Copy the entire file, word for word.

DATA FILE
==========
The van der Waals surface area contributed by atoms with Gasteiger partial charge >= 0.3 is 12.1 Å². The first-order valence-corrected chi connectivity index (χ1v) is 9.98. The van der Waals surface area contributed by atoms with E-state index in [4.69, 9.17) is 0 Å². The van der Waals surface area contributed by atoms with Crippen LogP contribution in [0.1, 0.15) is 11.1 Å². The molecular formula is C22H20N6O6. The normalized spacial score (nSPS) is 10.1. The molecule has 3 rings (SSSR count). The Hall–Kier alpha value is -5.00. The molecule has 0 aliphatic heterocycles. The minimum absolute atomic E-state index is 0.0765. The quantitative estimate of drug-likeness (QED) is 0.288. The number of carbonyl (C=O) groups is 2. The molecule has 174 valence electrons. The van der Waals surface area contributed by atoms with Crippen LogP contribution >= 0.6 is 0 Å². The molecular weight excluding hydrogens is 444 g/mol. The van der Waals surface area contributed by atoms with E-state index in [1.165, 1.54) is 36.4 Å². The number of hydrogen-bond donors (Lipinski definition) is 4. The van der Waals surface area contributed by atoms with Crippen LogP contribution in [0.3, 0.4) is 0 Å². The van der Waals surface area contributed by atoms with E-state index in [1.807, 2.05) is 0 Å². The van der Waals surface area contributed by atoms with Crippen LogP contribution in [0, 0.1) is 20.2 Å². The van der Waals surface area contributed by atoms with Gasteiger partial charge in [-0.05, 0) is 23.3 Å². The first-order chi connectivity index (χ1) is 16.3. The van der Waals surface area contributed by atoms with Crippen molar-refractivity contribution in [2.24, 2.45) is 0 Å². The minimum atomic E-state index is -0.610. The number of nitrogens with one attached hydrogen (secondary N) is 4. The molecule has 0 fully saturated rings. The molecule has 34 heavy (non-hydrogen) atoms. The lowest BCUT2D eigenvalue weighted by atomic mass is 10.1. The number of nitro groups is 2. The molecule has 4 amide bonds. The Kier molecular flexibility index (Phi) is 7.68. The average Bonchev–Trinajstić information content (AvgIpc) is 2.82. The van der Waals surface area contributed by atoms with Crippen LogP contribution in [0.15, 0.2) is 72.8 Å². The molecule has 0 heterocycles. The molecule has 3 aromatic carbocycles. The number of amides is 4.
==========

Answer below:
The van der Waals surface area contributed by atoms with Gasteiger partial charge >= 0.3 is 12.1 Å². The first-order valence-corrected chi connectivity index (χ1v) is 9.98. The van der Waals surface area contributed by atoms with E-state index in [4.69, 9.17) is 0 Å². The van der Waals surface area contributed by atoms with Crippen LogP contribution in [0.1, 0.15) is 11.1 Å². The molecular formula is C22H20N6O6. The normalized spacial score (nSPS) is 10.1. The molecule has 3 rings (SSSR count). The Hall–Kier alpha value is -5.00. The molecule has 0 aliphatic heterocycles. The minimum absolute atomic E-state index is 0.0765. The quantitative estimate of drug-likeness (QED) is 0.288. The number of carbonyl (C=O) groups is 2. The molecule has 174 valence electrons. The van der Waals surface area contributed by atoms with Crippen LogP contribution >= 0.6 is 0 Å². The molecular weight excluding hydrogens is 444 g/mol. The van der Waals surface area contributed by atoms with E-state index in [1.165, 1.54) is 36.4 Å². The number of hydrogen-bond donors (Lipinski definition) is 4. The van der Waals surface area contributed by atoms with Crippen LogP contribution in [0.3, 0.4) is 0 Å². The van der Waals surface area contributed by atoms with E-state index in [1.807, 2.05) is 0 Å². The van der Waals surface area contributed by atoms with Crippen LogP contribution in [0, 0.1) is 20.2 Å². The van der Waals surface area contributed by atoms with Gasteiger partial charge in [-0.05, 0) is 23.3 Å². The first-order chi connectivity index (χ1) is 16.3. The van der Waals surface area contributed by atoms with Crippen molar-refractivity contribution in [2.24, 2.45) is 0 Å². The minimum atomic E-state index is -0.610. The number of nitrogens with one attached hydrogen (secondary N) is 4. The molecule has 0 fully saturated rings. The molecule has 34 heavy (non-hydrogen) atoms. The lowest BCUT2D eigenvalue weighted by atomic mass is 10.1. The number of nitro groups is 2. The molecule has 4 amide bonds. The Kier molecular flexibility index (Phi) is 7.68. The average Bonchev–Trinajstić information content (AvgIpc) is 2.82. The van der Waals surface area contributed by atoms with Crippen LogP contribution in [0.15, 0.2) is 72.8 Å². The molecule has 0 heterocycles. The molecule has 3 aromatic carbocycles. The number of amides is 4.